Definitions

from The American Heritage® Dictionary of the English Language, 5th Edition.

  • transitive verb To use incorrectly.
  • transitive verb To mistreat or abuse. synonym: abuse.
  • noun Improper, unlawful, or incorrect use; misapplication.

from The Century Dictionary.

  • To treat or use improperly; apply to an improper purpose; make a false or improper use of.
  • To use or treat badly; abuse or maltreat in act or speech.
  • Synonyms Abuse, Misuse. See abuse.
  • noun Improper use; misapplication; employment in a wrong way or to a bad purpose; perversion.
  • noun Abuse; ill treatment.
  • noun Synonyms Perversion, profanation, prostitution. See abuse, v. t.

from the GNU version of the Collaborative International Dictionary of English.

  • noun Wrong use; misapplication; erroneous or improper use.
  • noun obsolete Violence, or its effects.
  • transitive verb To treat or use improperly; to use to a bad purpose; to misapply.
  • transitive verb To abuse; to treat ill.

from Wiktionary, Creative Commons Attribution/Share-Alike License.

  • noun An incorrect, improper or unlawful use of something.
  • verb transitive To use (something) incorrectly.
  • verb transitive To abuse or mistreat (something or someone).
  • verb obsolete, transitive To abuse verbally, to insult.

from WordNet 3.0 Copyright 2006 by Princeton University. All rights reserved.

  • verb apply to a wrong thing or person; apply badly or incorrectly
  • noun improper or excessive use
  • verb change the inherent purpose or function of something

Etymologies

from Wiktionary, Creative Commons Attribution/Share-Alike License

From mis- + use (verb)

from Wiktionary, Creative Commons Attribution/Share-Alike License

mis- + use {noun}

Examples

Comments

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  • In terms of words, misuse I think is becoming a shakier idea. Meanings of words change fast, and if an intended audience understands a particular usage, is there a misuse? Do others feel that language is becoming more adaptable as time goes by?

    September 22, 2007

  • I think a lot of people here are doing their best to make language adapt as fast as possible :-)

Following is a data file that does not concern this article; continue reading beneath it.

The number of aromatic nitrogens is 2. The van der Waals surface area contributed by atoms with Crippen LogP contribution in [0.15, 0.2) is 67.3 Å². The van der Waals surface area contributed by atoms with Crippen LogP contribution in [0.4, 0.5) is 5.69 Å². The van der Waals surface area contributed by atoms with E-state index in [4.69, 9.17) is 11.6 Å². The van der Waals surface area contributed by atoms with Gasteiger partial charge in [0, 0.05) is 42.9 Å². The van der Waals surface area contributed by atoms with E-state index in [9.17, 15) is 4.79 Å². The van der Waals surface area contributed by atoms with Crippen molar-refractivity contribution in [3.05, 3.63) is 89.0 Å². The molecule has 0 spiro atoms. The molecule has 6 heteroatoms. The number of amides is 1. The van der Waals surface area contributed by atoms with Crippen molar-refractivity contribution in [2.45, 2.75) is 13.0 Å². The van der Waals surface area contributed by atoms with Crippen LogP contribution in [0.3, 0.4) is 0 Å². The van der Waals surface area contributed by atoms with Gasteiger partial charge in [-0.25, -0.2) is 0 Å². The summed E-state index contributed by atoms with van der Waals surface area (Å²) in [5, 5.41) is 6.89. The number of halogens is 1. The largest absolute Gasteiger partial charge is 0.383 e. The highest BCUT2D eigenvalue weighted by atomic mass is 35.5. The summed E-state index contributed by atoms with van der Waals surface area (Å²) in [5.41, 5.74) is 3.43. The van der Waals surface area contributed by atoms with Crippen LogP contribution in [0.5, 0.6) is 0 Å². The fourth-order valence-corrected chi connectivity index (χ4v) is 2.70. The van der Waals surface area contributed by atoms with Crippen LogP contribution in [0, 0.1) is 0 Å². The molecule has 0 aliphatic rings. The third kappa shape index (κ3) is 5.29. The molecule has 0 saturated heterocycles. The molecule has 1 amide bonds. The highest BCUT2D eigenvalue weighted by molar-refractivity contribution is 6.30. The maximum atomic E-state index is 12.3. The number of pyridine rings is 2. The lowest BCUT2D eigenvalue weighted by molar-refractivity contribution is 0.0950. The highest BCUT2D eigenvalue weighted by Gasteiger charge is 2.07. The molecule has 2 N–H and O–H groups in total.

September 22, 2007

  • Yeah, it's funny, I'd expect to see a bunch of grammar-stickler, by-the-book types around here... but actually we seem to be quite the opposite. Which is a pleasant surprise. I think Wordies are generally very laid-back with language: we view it as art supplies, not as mathematical equations. Communication is what you make it!

    September 22, 2007

  • I don't think there's any inherent misuse that's worth worrying about. To me, rules of language are an interpretation of the current situation (a schema?) rather than an authoritarian prescription. I'd say a misuse is more like a bug in one's code. A mismatch between usage and intended audience, or a misapprehension of the mindset of the intended audience, or even a mismatch between intended audience and actual audience, as a result of foreshortened foresight on the part of the developer (author).

    September 22, 2007

  • I view language as art supplies AND mathematical equations.... cf. uselessness's excellent "computer physics model" on chaordic

    September 22, 2007

  • Good analogy of misuse being like a bug in code. As a programmer, I know a thing or two about bugs! But with programming, there is a goal to shoot for: perfect logic. When your code is perfectly logical, there are no bugs. So the game becomes finding the bad logic, and fixing it. Communication, on the other hand, is much more subjective. There is no absolute standard to shoot for. Sure, we all want to communicate with clarity, but exactly how to do that is different in every scenario.

    In other words, clarity is not black-and-white, it's a spectrum with many shades of gray. So aren't absolutist terms like use and misuse (read: "correct" and "incorrect") impractical here? For sure, there are always "better" or "worse" ways to express an idea, but never a "right" or "wrong" way. I (personally) think communication is way too imprecise to compare to a mathematical equation.

    September 22, 2007

  • That imprecision is why I pointed to chaordic. Our vision is too impaired to parse every wavelength in the spectrum. This "communication" program is insanely vast and complex, but it's all encoded "out there" somewhere, on a universal scale.

    Maybe. :-)

    (As a non-programmer almost fetishistically enamored of programming analogies, my understanding of what I'm actually talking about is always suspect.)

    September 22, 2007

  • Excellent discussion! (And as an editor, I know a little about "misuse.") Npydyuan makes a good point: Clarity does depend, in part, on matching use with audience. And uselessness, I also like your comparison to programming and the goal of achieving an absolute logic. In my view, one of my jobs is to strike just the right tone, somewhere between language used as "art supplies" (I love that analogy, by the way) and precise but nonetheless elegant usage.

    And this is why I love Wordie. *removes spectacles, puts pen in pocket, steps down from podium*

    September 22, 2007

  • I think that there are words which change meanings over time and adaption, and there are words that don't and ought not to! Y/N? Is my shameful inner prescriptivist getting the better of me? :D

    September 22, 2007

  • Even the most bleeding-heart adaptivist among us probably harbors a secret list, longer than he or she might want to admit, of words that "don't and ought not to"! :-)

    September 22, 2007